Join the Club - Lani Lynn Vale
You’re the sprinkles to my donut.
-Text from Bourne to Booth
I looked up and over at my brother, Booth.
He gestured toward his kid who was sleeping in his arms.
“Can you get the door?”
I did, standing up from my perch on the best goddamn couch in the world.
“Sure,” I said as I got the door.
The wind hit me in the face the moment that I opened it.
The screen door slammed shut so hard that I nearly lost two fingers, and I backed up rather quickly before it hit me in the face.
“I think,” I said as I pushed the door open again and held it with my foot this time, “I’m kind of boned for now.”
“You can wait it out. It’s supposed to be loud, strong, and short. The weatherman said it’d be an intense eight minutes.”
Delanie’s husky voice sounded from behind me, and my semi became an instant hard-on.
It’d been semi-hard since I’d walked into her house an hour before.
Today was Booth’s day for visitation with their son, Asa.
Delanie and Booth. Booth being my twin brother.
The reason I was there was because Delanie had bought Asa a new bed. A new bed that they’d delivered, put together, and then had left in the middle of the room. The bed was heavy, made of solid wood, and neither Delanie nor her twin sister, Dillan, could move it.
Hence the reason I’d been asked to come over today, in my tux, right before a fucking wedding.
The bed had been heavy. And it was on my list of things to do to call the fucking furniture company and rip them a new one for not finishing the job they were hired to do.
I glanced backward at Delanie in her short black dress, then turned my head toward where the storm was quickly brewing and wondered if I should just chance the rain.
But then I saw a trampoline rolling down the road and realized that would be incredibly dumb.
“When is it supposed to hit?” Booth asked. “I’m literally twenty minutes away.”
We lived in a subdivision—one that housed about sixteen duplexes, almost all of them occupied by a cop or a cop’s kid—that was literally a hop, skip, and jump down the road.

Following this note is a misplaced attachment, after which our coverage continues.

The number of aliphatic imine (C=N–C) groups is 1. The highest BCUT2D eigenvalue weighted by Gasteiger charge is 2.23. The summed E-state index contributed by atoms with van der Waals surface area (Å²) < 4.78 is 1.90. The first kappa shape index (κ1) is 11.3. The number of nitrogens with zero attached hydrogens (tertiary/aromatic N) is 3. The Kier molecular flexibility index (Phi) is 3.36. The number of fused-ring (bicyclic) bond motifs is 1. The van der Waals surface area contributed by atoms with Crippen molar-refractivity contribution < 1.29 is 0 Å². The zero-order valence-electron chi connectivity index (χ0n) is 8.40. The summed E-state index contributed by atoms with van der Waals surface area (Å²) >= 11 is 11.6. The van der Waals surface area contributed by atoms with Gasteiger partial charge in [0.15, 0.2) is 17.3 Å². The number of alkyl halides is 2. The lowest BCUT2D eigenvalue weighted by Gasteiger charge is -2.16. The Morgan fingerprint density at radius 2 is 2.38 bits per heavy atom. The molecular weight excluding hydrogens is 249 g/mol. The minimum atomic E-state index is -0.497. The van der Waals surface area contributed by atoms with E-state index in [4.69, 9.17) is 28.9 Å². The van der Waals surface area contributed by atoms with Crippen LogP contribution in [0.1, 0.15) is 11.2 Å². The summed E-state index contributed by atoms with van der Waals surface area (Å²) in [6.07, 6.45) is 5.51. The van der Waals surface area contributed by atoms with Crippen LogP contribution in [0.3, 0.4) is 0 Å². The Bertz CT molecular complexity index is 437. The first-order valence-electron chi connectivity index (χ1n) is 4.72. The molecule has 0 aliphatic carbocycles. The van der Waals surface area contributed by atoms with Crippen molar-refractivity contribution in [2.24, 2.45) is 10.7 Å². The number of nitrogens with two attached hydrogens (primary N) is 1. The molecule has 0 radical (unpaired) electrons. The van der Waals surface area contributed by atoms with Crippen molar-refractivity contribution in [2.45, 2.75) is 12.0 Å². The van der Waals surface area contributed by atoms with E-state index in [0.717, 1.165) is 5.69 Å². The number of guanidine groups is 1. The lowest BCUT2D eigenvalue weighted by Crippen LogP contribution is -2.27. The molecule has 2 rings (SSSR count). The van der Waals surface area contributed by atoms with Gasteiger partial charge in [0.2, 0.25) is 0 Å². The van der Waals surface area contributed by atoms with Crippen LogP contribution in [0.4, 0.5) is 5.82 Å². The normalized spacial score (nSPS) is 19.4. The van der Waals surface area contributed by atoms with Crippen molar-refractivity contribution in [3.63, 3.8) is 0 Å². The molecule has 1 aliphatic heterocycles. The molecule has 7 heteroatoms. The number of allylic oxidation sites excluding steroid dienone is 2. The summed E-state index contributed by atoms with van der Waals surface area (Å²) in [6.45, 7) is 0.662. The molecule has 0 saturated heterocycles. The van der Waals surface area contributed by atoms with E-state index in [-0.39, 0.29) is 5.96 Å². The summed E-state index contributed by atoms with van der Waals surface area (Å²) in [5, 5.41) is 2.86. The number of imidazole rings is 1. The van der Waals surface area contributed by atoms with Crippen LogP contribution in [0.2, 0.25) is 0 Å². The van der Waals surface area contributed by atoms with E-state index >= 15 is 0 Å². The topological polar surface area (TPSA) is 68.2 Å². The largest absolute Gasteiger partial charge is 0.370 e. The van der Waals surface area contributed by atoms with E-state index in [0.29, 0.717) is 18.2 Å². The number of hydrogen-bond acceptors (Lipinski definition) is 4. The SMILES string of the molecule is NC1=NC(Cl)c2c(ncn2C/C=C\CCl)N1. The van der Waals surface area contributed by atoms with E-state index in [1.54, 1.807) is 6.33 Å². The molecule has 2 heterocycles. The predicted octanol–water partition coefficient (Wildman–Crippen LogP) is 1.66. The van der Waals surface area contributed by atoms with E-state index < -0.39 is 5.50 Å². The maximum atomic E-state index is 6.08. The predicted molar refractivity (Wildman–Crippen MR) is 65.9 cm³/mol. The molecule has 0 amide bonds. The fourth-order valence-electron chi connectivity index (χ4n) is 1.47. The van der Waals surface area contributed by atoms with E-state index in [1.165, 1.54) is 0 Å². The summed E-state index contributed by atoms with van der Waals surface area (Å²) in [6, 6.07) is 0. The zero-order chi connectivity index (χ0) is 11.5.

But then the first drop of rain hit me square in the face, and I realized that I might as well stay.
I was already dressed and ready to go. And if it was short like they said it was going to be, then there was no reason for me to go home just to turn around and leave again. I was literally eight minutes from my destination if I left from here.
“I’ll stay,” I murmured.
Booth gave me a thumb up and took off, glancing down the road at the trampoline that was still rolling in the direction that he needed to go.
“Who has a trampoline that lives near you?” I asked as I closed the door once my brother had gotten into his truck.
“The neighbors have grandkids. They just bought it. Why?” she asked.
I turned to find her bent over, slipping on black sky-high heels that made her legs look fucking amazing.
I turned quickly away, but it didn’t matter. The vision of her in my head was branded there for always.
Delanie was super tall. About five foot ten or so.
She was blonde-haired, fair-skinned, and had the most exquisite pastel blue eyes I’d ever seen in my life.
Which was saying something since Delanie had a twin sister, Dillan, who was also identical to her.
But there was just something about Delanie.
She had short blonde hair that was just underneath her chin, and today it was curled and cute, and I wanted to latch onto it with both fists and kiss the hell out of her.
But, alas, I couldn’t do that.
Not to my brother’s baby mama.
It was already really fuckin’ awkward.
Booth was in love with Dillan. Had been since we were in high school.
Yet, he’d had a kid with Delanie.
It was a messed up situation, and something that had always been a faux pas since it’d happened.
“Because it’s now down the street. I’m guessing it’s long gone.”
“Oh, no.” She stood up, her face flushed from being bent over. “That’s awful. I watched them put that together in the dark the night before their grandkid’s birthday. They seriously were out there forever with flashlights. I felt so bad for them.”
“Tomorrow I’ll see about coming and helping them get it back into place,” I said. “What’s on your agenda tonight?”
Booth had said that she had a wedding to